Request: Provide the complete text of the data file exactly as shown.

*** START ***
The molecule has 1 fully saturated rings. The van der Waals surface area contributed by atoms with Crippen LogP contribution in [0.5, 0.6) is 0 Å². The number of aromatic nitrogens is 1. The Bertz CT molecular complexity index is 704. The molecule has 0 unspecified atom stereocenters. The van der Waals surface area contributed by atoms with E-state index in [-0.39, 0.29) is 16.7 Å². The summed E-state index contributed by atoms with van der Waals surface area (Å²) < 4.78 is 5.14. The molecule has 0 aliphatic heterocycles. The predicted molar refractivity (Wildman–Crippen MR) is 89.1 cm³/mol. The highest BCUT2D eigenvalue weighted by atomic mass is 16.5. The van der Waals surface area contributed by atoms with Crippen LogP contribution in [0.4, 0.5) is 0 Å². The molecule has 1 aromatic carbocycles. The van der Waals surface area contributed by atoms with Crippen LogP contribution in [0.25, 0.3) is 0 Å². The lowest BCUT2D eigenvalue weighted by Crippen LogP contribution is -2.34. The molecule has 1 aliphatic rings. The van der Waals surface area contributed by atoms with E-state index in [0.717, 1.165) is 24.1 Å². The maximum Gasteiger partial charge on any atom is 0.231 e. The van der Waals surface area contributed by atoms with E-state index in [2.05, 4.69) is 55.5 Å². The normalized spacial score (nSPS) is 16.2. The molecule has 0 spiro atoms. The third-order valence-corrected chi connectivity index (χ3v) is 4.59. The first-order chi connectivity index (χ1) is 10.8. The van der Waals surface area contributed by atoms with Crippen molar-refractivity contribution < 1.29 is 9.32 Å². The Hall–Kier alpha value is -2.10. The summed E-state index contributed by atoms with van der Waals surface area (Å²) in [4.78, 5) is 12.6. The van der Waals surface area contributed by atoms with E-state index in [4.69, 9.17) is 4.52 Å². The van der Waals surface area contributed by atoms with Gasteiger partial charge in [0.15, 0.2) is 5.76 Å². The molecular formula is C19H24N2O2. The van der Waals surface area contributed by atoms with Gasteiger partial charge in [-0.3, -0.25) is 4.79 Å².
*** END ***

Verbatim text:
The molecule has 1 fully saturated rings. The van der Waals surface area contributed by atoms with Crippen LogP contribution in [0.5, 0.6) is 0 Å². The number of aromatic nitrogens is 1. The Bertz CT molecular complexity index is 704. The molecule has 0 unspecified atom stereocenters. The van der Waals surface area contributed by atoms with E-state index in [-0.39, 0.29) is 16.7 Å². The summed E-state index contributed by atoms with van der Waals surface area (Å²) < 4.78 is 5.14. The molecule has 0 aliphatic heterocycles. The predicted molar refractivity (Wildman–Crippen MR) is 89.1 cm³/mol. The highest BCUT2D eigenvalue weighted by atomic mass is 16.5. The van der Waals surface area contributed by atoms with Crippen LogP contribution in [0.4, 0.5) is 0 Å². The molecule has 1 aromatic carbocycles. The van der Waals surface area contributed by atoms with Crippen LogP contribution in [0.25, 0.3) is 0 Å². The lowest BCUT2D eigenvalue weighted by Crippen LogP contribution is -2.34. The molecule has 1 aliphatic rings. The van der Waals surface area contributed by atoms with E-state index in [0.717, 1.165) is 24.1 Å². The maximum Gasteiger partial charge on any atom is 0.231 e. The van der Waals surface area contributed by atoms with E-state index in [2.05, 4.69) is 55.5 Å². The normalized spacial score (nSPS) is 16.2. The molecule has 0 spiro atoms. The third-order valence-corrected chi connectivity index (χ3v) is 4.59. The first-order chi connectivity index (χ1) is 10.8. The van der Waals surface area contributed by atoms with Crippen molar-refractivity contribution < 1.29 is 9.32 Å². The Hall–Kier alpha value is -2.10. The summed E-state index contributed by atoms with van der Waals surface area (Å²) in [4.78, 5) is 12.6. The van der Waals surface area contributed by atoms with E-state index in [4.69, 9.17) is 4.52 Å². The van der Waals surface area contributed by atoms with Gasteiger partial charge in [0.15, 0.2) is 5.76 Å². The molecular formula is C19H24N2O2. The van der Waals surface area contributed by atoms with Gasteiger partial charge in [-0.3, -0.25) is 4.79 Å².